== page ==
We found out that we had to go to Norwalk where personal public records are kept. My husband and Hagop Arshagouny went there and after searching unearthed the following.

Aurora Mardigian had died on Feb. 6, 1994. Her remains were cremated in the U.S. County Hospital public crematorium. Two individuals unknown to us had witnessed the affidavit. Her ashes? No one knew where they were scattered.
 
The news was heartbreaking. The one-time Arshaluys Mardigian of Chemashgazak had ended up not having a grave. What remained of her? Sweet memories and her book that Kourken Sarkissian translated into Armenian in 1995. In 1997 a new edition of her book appeared, edited by Anthony Slide. Plans are underway in Argentina to have the book translated into Spanish.
 
From Arshaluys Mardigian and from all those who became victims of the Armenian Genocide another major 'relic' also remained: their just cause. The world may disavow the Genocide of the Armenians. Eventually we will prevail because our cause is just.
 
There is controversy regarding Aurora's family name. Some quote as Mardiganian and others as Mardigian.-Ed
 
7 comments
  1. Aurora Mardigian

    The translated piece is a chapter from Anahid Meymarian’s book Իմ Սուրբ Հայրենիք ("My Holy Fatherland"), published in Los Angeles in 2005.

    Mrs. Anahid (Toutikian) Meymarian is from Kessab. She has a B.A. from Farleigh Dickenson University in NJ and an M.A in psychology from California State University Northridge (CSUN). She is a  retired teacher having taught at the Holy Martyrs Ferrahian School since its founding by Gabriel Injejikian. Catholicos Aram I has bestowed upon her the Order of St. Mesrbob Mashtots. She lives with her husband Puzant, a well-known sculptor whose works grace institutions in Diaspora and Armenia.

    It was later revealed that Aurora Mardigian’s ashes were buried in an unmarked grave after having remained unclaimed for four years. The four years were a grace period the county gives to claim the cremated remains of a deceased.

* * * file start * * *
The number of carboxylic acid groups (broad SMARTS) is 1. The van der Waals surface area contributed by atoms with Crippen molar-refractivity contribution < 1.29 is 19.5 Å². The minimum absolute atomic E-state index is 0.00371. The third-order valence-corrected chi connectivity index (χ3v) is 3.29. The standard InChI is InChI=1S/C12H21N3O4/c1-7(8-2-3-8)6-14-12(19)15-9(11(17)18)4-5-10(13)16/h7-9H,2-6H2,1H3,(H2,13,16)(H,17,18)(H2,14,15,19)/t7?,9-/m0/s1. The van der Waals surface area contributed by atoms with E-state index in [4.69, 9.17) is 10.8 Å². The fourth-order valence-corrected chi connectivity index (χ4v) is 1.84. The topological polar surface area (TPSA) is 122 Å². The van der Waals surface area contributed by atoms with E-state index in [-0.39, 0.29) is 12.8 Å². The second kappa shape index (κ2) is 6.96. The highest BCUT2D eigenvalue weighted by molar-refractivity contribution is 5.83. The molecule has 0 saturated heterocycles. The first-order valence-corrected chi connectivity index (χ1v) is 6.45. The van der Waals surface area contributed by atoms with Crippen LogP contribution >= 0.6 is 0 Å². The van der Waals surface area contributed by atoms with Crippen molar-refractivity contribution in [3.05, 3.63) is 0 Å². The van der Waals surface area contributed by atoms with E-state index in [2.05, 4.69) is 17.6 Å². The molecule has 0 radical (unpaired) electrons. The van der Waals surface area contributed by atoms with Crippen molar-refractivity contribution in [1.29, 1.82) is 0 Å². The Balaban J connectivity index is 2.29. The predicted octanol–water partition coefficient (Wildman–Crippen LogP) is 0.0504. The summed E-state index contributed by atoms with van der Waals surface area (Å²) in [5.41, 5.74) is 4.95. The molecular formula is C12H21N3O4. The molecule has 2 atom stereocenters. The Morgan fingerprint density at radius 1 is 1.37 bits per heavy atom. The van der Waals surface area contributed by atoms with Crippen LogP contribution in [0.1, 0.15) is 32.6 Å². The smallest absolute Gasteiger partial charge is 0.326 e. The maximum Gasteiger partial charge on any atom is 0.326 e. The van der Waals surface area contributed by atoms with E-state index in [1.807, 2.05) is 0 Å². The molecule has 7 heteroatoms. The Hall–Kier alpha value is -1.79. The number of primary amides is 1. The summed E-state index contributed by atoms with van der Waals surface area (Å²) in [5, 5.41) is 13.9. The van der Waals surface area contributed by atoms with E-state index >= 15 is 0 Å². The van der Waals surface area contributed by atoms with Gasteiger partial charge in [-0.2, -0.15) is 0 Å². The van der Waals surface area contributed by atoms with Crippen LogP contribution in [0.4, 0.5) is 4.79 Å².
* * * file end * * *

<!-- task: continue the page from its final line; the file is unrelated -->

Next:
2. Reaction to Genocide

    Thank you so much for this personal account. I am writing a book on the Canadian reaction to the genocide, and include information about the screening of the Ravished Armenia in Canada, the title of which was Auction of Souls here (and in Britain).

    A question: Is her last name not Mardiganian? Somewhere in my memory I think I had heard that her original name was Mardigian, but everywhere her name is credited as Mardiganian, as on the poster included above. Also, Frederick W. MacCallum was a Canadian missionary, though he was stationed there (Marash originally) through the American Board since, I believe, 1893, and lived there until the 1940s.

    Aram

    1. Mardiganian or Mardigian

      I am out of town and do not have the original story in front of me. I hope I did copy it wrong. I am concerned that I might have misread her last name as Wikipedia spells it Mardiganian. I offer my sincere apologies, should it turn out that I misread her last name in the original article.

  3. Aurora Mardigian

    I read with such enthusiasm the article Anahid Toutikian-Meymarian wrote about Aurora Mardigian. I was so intrigued I could not stop reading it. I know Anahid as a highly-educated person and am proud to call her my friend. Thank you, Anahid and thank you, Vahe, for the translation. 

    Annette Apelian

     

  4. Armenian Relief Society

    The poignant story Anahid Meymarian tells about Aurora has a sad ending. but it also tells volumes about the ladies of the Armenian Relief Society ARS) and the wonderful work its members have carried on since its foundation in 1910. This good work as exemplified by the care and concern Anahid Meymarian, Yevgine Papazian, Araksi Haroutunian showed towards Aurora. Not to forget Puzant Meymarian and Hagop Arshagouny who took upon themselves to search public records to find out the circumstances of Arshalouys/Aurora's death.

    All of us owe them and to the members of the ARS and their friends a "thank you" for living up to the mission of that venerable organization.

  5. Mardiganian Not Mardigian

    I checked Anahid Meymarian's article. Obviously, I misread Aurora's family name. It is MARDIGANIAN and not Mardigian. I offer my sincere apologies to the readers and to the legacy of Aurora.

    I ask Keghrart.com editors to alert readers of my error.

    Regretfully,
    Vahe H. Apelian

     

    1. Mardiganian AND Mardigian

      Pursuant to my discussion today with Anahid Toutikian-Meymarian, the author of the above article, I piece together the following.

      Aurora Mardiganian's baptismal family name has been Arshaluys MARDIGIAN. The handlers of her book and movie have named her Aurora MARDIGANIAN for publicity sake considering her screen name more appealing than her baptismal family name.

      Anahid makes note of her two last names within context in her narration but the name in the title of her article reads  Aurora Mardiganian.